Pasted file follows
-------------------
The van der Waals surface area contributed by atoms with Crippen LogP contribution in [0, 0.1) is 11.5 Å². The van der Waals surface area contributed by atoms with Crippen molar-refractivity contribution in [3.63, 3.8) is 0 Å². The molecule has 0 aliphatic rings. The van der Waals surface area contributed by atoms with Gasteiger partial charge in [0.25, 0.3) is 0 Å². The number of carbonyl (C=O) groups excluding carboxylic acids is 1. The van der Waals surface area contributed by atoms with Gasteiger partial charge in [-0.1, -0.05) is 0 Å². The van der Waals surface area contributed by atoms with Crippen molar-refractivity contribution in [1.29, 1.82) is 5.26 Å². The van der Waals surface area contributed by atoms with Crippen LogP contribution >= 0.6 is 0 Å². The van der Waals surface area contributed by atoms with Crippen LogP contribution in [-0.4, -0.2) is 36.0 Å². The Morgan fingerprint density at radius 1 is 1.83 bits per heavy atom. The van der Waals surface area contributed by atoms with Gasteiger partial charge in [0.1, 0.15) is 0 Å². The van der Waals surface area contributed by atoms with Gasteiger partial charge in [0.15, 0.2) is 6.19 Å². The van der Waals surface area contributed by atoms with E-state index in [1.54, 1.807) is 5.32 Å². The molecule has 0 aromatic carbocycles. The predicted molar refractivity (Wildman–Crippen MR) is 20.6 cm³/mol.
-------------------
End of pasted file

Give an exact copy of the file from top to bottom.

The van der Waals surface area contributed by atoms with Crippen LogP contribution in [0, 0.1) is 11.5 Å². The van der Waals surface area contributed by atoms with Crippen molar-refractivity contribution in [3.63, 3.8) is 0 Å². The molecule has 0 aliphatic rings. The van der Waals surface area contributed by atoms with Gasteiger partial charge in [0.25, 0.3) is 0 Å². The number of carbonyl (C=O) groups excluding carboxylic acids is 1. The van der Waals surface area contributed by atoms with Gasteiger partial charge in [-0.1, -0.05) is 0 Å². The van der Waals surface area contributed by atoms with Crippen molar-refractivity contribution in [1.29, 1.82) is 5.26 Å². The van der Waals surface area contributed by atoms with Crippen LogP contribution >= 0.6 is 0 Å². The van der Waals surface area contributed by atoms with Crippen LogP contribution in [-0.4, -0.2) is 36.0 Å². The Morgan fingerprint density at radius 1 is 1.83 bits per heavy atom. The van der Waals surface area contributed by atoms with Gasteiger partial charge in [0.1, 0.15) is 0 Å². The van der Waals surface area contributed by atoms with Gasteiger partial charge in [0.15, 0.2) is 6.19 Å². The van der Waals surface area contributed by atoms with E-state index in [1.54, 1.807) is 5.32 Å². The molecule has 0 aromatic carbocycles. The predicted molar refractivity (Wildman–Crippen MR) is 20.6 cm³/mol.